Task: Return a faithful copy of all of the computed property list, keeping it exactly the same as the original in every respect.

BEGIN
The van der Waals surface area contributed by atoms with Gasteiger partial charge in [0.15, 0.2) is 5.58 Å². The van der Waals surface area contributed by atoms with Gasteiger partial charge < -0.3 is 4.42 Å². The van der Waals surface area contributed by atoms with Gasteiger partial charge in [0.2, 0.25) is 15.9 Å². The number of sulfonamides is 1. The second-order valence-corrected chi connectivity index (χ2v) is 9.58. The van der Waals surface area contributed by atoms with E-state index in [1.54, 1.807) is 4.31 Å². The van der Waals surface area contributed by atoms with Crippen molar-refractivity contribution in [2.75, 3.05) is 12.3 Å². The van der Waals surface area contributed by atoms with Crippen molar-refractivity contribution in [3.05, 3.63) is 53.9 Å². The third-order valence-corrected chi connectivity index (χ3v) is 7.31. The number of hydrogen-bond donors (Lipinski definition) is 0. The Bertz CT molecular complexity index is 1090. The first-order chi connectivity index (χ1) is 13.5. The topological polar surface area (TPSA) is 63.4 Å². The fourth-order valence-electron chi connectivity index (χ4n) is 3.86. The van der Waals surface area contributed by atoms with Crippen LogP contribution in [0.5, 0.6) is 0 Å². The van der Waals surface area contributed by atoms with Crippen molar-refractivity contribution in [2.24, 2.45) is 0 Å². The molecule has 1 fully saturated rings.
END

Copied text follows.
The van der Waals surface area contributed by atoms with Gasteiger partial charge in [0.15, 0.2) is 5.58 Å². The van der Waals surface area contributed by atoms with Gasteiger partial charge < -0.3 is 4.42 Å². The van der Waals surface area contributed by atoms with Gasteiger partial charge in [0.2, 0.25) is 15.9 Å². The number of sulfonamides is 1. The second-order valence-corrected chi connectivity index (χ2v) is 9.58. The van der Waals surface area contributed by atoms with E-state index in [1.54, 1.807) is 4.31 Å². The van der Waals surface area contributed by atoms with Crippen molar-refractivity contribution in [2.75, 3.05) is 12.3 Å². The van der Waals surface area contributed by atoms with Crippen molar-refractivity contribution in [3.05, 3.63) is 53.9 Å². The third-order valence-corrected chi connectivity index (χ3v) is 7.31. The number of hydrogen-bond donors (Lipinski definition) is 0. The Bertz CT molecular complexity index is 1090. The first-order chi connectivity index (χ1) is 13.5. The topological polar surface area (TPSA) is 63.4 Å². The fourth-order valence-electron chi connectivity index (χ4n) is 3.86. The van der Waals surface area contributed by atoms with Crippen LogP contribution in [0.5, 0.6) is 0 Å². The van der Waals surface area contributed by atoms with Crippen molar-refractivity contribution in [2.24, 2.45) is 0 Å². The molecule has 1 fully saturated rings.